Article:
In past blog posts, we've explored how to set up the steps of an effective and engaging lesson, using Gagné's Nine Events of Instruction.
And we've looked at how to use Bloom's Taxonomy to make anything easier to learn.
I've put these two frameworks together
to create an integrated schematic I call
THE LINE OF UNDERSTANDING
The line of understanding represents the points at which
the levels of Bloom's Taxonomy (on the vertical axis)
meet the steps of Gagné's 9 Events of Instruction (on the horizontal axis).
Bloom's (Revised) Taxonomy
Bloom's Taxonomy describes what the learner IS ABLE TO DO at each level of a hierarchy of thinking skills.
These skills build on each other from the most foundational ("REMEMBER") to the most complex ("CREATE").
In order to ensure your learners' success, it's important to confirm they are capable of performing the skill you are teaching, at each level of the hierarchy, before you ask them to perform at a higher level.
Skipping levels of the taxonomy leaves gaps that learners can easily fall through, if they don't have a solid foundation (built on the skill levels below) to support them.
Here is an all-too-common scenario: the instructor demonstrates their OWN expert way of doing something (mastered over a lifetime!) and then turns to the class and says, "Now YOU do it!". That is a method that is doomed to fail.
Learners cannot create something new (the highest level of Bloom's Taxonomy) based on having seen it presented once!
They may REMEMBER the information, and they may UNDERSTAND it, but that does not mean they are ready to APPLY it, let alone analyze it, evaluate it, or use it to CREATE something new.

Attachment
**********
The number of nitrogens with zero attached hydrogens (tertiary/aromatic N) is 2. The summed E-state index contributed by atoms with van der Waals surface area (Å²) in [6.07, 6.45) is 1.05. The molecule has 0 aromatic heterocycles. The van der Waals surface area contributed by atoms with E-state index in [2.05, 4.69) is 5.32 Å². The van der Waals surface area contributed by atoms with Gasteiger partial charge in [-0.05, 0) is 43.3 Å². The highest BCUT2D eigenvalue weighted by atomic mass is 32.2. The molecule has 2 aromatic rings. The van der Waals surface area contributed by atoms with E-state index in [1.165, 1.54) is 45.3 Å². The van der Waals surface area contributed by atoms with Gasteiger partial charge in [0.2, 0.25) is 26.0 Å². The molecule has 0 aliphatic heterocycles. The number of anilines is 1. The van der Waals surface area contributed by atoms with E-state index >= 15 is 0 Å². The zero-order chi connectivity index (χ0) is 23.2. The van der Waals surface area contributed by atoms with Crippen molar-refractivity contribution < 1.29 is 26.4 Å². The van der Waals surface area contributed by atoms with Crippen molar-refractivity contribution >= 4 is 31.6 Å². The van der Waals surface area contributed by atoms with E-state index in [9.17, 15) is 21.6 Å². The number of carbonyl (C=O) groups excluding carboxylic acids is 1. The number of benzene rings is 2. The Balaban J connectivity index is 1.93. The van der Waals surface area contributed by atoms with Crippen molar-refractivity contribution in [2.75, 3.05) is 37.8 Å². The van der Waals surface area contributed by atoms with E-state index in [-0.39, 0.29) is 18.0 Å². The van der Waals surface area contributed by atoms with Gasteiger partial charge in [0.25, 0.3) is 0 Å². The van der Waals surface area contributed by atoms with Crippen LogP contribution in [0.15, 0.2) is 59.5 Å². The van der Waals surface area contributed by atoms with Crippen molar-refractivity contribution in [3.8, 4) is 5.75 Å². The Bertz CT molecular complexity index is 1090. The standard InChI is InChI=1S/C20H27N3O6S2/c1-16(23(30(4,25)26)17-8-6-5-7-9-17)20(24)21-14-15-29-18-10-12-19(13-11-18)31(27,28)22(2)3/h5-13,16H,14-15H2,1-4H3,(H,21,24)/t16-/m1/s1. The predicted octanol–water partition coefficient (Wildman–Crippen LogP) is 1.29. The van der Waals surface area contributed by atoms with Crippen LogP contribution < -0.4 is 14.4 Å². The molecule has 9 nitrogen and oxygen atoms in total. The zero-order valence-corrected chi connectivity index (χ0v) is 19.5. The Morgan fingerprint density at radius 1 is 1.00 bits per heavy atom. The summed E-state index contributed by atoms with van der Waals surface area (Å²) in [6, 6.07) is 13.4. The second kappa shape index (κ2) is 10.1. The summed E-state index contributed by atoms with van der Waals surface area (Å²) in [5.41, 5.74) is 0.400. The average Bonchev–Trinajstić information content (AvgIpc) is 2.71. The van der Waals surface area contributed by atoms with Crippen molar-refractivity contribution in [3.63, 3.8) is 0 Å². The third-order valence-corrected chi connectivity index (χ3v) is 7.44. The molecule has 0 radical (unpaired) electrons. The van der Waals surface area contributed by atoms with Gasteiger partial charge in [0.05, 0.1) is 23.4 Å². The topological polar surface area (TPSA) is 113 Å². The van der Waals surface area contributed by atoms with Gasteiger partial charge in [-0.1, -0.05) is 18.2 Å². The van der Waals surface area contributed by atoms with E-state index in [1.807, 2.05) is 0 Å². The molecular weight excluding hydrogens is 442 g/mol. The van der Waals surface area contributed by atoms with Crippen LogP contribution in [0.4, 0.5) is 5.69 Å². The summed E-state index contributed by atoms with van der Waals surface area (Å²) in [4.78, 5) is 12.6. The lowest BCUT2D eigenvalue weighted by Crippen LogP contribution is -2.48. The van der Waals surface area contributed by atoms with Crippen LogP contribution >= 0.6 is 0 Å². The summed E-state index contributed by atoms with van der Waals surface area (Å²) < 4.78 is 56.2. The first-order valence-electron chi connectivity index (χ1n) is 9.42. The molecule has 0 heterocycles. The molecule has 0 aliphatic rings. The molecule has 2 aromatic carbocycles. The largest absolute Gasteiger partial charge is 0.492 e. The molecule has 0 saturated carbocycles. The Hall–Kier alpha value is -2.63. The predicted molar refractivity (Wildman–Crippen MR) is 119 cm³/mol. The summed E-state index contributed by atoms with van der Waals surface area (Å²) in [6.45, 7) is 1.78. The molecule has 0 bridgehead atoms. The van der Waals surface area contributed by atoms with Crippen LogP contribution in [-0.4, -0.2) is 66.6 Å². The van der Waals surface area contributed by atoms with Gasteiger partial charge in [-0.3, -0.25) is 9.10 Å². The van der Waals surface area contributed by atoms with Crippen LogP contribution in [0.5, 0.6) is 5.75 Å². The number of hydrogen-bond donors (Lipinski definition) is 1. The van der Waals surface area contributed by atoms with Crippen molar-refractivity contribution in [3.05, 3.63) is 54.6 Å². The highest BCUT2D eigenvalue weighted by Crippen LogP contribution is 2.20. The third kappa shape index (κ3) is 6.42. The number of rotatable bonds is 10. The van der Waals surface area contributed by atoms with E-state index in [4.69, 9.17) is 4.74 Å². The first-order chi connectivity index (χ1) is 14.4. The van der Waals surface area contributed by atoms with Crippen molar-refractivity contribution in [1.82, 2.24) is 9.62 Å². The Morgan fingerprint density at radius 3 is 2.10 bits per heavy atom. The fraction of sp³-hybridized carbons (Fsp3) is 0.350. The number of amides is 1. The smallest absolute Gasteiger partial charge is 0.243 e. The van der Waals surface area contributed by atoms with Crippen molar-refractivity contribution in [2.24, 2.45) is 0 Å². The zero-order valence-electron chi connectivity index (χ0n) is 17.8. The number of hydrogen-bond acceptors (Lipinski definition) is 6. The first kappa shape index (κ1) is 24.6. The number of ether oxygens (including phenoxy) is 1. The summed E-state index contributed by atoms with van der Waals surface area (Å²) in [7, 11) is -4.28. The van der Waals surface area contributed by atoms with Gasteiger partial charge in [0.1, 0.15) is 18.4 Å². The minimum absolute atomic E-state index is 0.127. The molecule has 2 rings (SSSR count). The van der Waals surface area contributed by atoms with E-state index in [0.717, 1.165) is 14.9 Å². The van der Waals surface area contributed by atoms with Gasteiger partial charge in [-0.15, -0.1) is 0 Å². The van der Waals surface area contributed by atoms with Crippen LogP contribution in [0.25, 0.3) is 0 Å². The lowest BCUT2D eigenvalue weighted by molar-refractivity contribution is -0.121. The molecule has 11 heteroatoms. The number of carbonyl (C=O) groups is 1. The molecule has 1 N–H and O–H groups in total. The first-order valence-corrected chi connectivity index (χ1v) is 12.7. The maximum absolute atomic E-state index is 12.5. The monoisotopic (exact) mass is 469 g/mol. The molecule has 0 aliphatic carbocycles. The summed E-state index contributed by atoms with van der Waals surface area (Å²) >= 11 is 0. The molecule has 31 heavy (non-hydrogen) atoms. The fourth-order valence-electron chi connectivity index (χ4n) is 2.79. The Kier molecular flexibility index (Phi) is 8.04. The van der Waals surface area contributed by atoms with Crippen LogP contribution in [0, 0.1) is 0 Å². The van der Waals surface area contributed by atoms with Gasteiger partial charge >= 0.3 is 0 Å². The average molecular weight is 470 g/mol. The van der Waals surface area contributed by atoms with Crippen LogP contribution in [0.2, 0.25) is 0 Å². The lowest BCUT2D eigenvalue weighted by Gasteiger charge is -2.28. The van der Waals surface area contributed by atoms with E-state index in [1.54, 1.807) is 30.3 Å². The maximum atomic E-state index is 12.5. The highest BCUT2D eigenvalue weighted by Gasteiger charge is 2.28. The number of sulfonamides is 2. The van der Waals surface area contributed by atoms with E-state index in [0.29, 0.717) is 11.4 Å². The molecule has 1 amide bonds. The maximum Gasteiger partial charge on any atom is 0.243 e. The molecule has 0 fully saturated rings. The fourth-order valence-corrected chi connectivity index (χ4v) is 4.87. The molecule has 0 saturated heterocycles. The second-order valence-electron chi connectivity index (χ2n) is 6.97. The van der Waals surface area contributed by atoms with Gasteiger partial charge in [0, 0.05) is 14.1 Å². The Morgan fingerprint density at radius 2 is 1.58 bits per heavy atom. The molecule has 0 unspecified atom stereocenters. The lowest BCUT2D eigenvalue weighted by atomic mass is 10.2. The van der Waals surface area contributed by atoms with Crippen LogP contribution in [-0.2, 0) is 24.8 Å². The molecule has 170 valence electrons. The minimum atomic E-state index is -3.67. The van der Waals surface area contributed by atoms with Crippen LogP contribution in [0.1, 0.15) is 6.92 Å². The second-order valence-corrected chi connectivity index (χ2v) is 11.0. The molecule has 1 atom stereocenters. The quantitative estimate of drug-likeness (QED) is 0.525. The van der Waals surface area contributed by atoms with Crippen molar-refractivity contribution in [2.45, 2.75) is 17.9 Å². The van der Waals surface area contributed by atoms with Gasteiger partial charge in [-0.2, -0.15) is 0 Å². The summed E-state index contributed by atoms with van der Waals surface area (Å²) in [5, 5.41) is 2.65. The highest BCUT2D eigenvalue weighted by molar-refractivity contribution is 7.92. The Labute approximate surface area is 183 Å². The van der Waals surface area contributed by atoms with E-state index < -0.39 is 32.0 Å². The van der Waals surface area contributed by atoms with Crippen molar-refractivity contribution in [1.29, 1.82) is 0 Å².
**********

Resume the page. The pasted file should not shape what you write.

Gagné's Nine Events of Instruction
What's the solution?
For any skill you are teaching, you can use Gagné's Nine Events of Instruction to clarify how to structure your teaching to ensure learners can perform the skill at every level of Bloom's (Revised) Taxonomy.
At first, it might not seem clear how the two frameworks can be synthesized, because Bloom's (Revised) Taxonomy has six levels, which don't correlate perfectly with the nine events of instruction.
The secret to fitting the frameworks together smoothly, like cogs in a flywheel, is to realize that the first level of Bloom's Taxonomy, REMEMBER, is so important and foundational to everything above it, that it requires not one but THREE of Gagne's Events of Instruction, to ensure it is happening!
Similarly, learning to APPLY the instruction in practical ways is so important that it requires TWO of Gagné's 9 events of instruction (Guided Practice, and Independent Performance) to make it work.
If you realize that EVERYTHING that takes place before you present the new instruction in your lesson is designed to help your learners REMEMBER what they need to know in order to learn the new material, and that being able to APPLY what was just learned requires extra support, the two frameworks snap into place neatly like the missing pieces of a complex jigsaw puzzle... closing any gaps that your learners might otherwise fall through.
In order for learners to be able to do the things
indicated along the left (vertical) axis of the diagram,
the instructor must do the things
indicated in the corresponding color along the horizontal axis of the diagram.
So if you want your learners to REMEMBER, you must:
If you want them to UNDERSTAND, you must:
If you want them to be able to APPLY the instruction, you must:
If you want them to be able to ANALYZE what they are learning, you must:
If you want learners to be able to EVALUATE what they have learned, you must:
If you want them to be able to CREATE something new, you must:
Here is a chart that summarizes and synthesizes these ideas.
You can use it to ANALYZE and EVALUATE the steps you must take to present your instruction
in ways that ensure your learners stay with you every step of the way,
and don't fall through any gaps in the learning hierarchy.
Does the Line of Understanding offer you a helpful framework for thinking about how to present the instruction in your online course, to ensure your course participants are learning, every step of the way?
I'd love to hear your thoughts, reflections, experiences, and reactions!
Drop me a note to Rebecca@learnandgetsmarter.com to share your thoughts.